That’s just what Jesus does at times as well. He goes to a well outside of a Samaritan city and asks a woman “will you give me a drink?” Because of that question and allowing others to serve him, a door is opened for the gospel and a town is changed. A woman comes and washes Jesus’ feet and the disciples want to stop her, but Jesus doesn’t let them. He knew that by humbly accepting her service he could touch her heart in a profound way.
It’s difficult to accept help but remember when you are in another country—someone else’s home—you have been invited in, so take a humble posture and learn to be served. If they offer you tea, say yes. Ask lots of questions in areas you see their strengths or areas you just don’t understand yet. In asking for help with how to order food at a restaurant you might just open a door for the gospel.
2. A Posture of Partnership
America has never been and will never be the center of Christianity. I sense that many seminaries and churches are beginning to humbly reflect this truth. We need to listen to the voices of believers from all over the world to help wake us up to our own need of the gospel here in the States. This isn’t just cultural, it’s Biblical.
Paul in the book to the Romans gives a logical reason for the call to missions that we so cut short.
<>Romans 10:14 How then will they call on him in whom they have not believed? And how are they to believe in him of whom they have never heard? And how are they to hear without someone preaching? 15 And how are they to preach unless they are sent?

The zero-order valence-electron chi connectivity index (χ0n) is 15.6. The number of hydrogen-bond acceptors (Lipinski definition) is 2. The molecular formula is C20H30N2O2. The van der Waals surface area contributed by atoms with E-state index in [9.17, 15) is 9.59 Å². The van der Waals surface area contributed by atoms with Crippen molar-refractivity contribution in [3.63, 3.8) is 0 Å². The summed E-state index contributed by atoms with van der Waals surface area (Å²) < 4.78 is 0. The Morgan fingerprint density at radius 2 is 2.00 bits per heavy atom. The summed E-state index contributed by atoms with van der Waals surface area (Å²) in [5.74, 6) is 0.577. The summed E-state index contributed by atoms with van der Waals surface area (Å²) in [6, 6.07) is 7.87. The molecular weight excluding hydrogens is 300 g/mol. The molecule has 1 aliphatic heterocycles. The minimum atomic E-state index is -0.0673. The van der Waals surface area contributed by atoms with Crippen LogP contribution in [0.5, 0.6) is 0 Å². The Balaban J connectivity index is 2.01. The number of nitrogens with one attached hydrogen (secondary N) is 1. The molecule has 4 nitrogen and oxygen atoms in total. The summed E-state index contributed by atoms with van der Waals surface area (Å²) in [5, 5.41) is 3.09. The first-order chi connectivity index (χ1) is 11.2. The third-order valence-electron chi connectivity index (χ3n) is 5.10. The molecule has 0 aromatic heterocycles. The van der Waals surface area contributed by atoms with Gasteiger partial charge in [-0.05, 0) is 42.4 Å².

You feel the tug and the burning desire well up within you to GO! We are called to action and often the page of the Bible is left open at this spot as we prepare and make plans to go. That is where the urge and call to missions usually stops, leaving the incredible importance on us. God sure needs us, without us the word wouldn’t go out. We must go, we must send because without us they are lost! But the passage does not stop there. Before our heads get too puffed up, Paul brings us back to see God’s perspective and our role in missions as a posture of partnership. He goes on to continue his logical argument.
Romans 10:18 But I ask, have they not heard? Indeed they have…
You should go, you should send, but remember God is already at work where you are going! Paul goes on to affirm how creation speaks of God, day and night it pours out speech. Paul gives examples of Israel’s repeating history of failing to become priests to the nations. Despite them refusing to go as missionaries and be the lights of the world, God still showed himself to those nations “who did not ask for me.”
The question then of how they will hear if you don’t go is answered, God will make a way and it will be without you! So, why would you ever want to miss that incredible privilege and opportunity to partner with God and others to see his Kingdom come? You miss the blessing. Maybe you need the mission trip as much or more than the people you are going to serve need you?
As you go on a ‘mission trip’ this summer, stay alert for ways in which God is already at work in the people and country that you are visiting; you have something to learn from them. I asked my friend Juan in Mexico last summer what the church in America might learn from the church in Mexico, and it opened a wonderful discussion on the strengths of each and how we need each other as we partner in the gospel.
When your bags are packed and you meet the team at the airport, make sure your heart is in the right posture for the mission God has called you to. What a privilege it is to go as a representative of God and see how he is at work in a different corner of our world. When the host invites you in, sit and have a cup of tea and listen to how God is working there and look for opportunities to partner with God and others in the Gospel.
Joel Woodard serves as a pastor of Cornerstone Church in Gresham, Oregon. Before that, he spent seven years as a missionary in Slovenia where two of his four children were born. Joel loves leading people to see how the Bible one unified story pointing to Jesus.
Image courtesy: Pexels.com
Publication date: April 13, 2017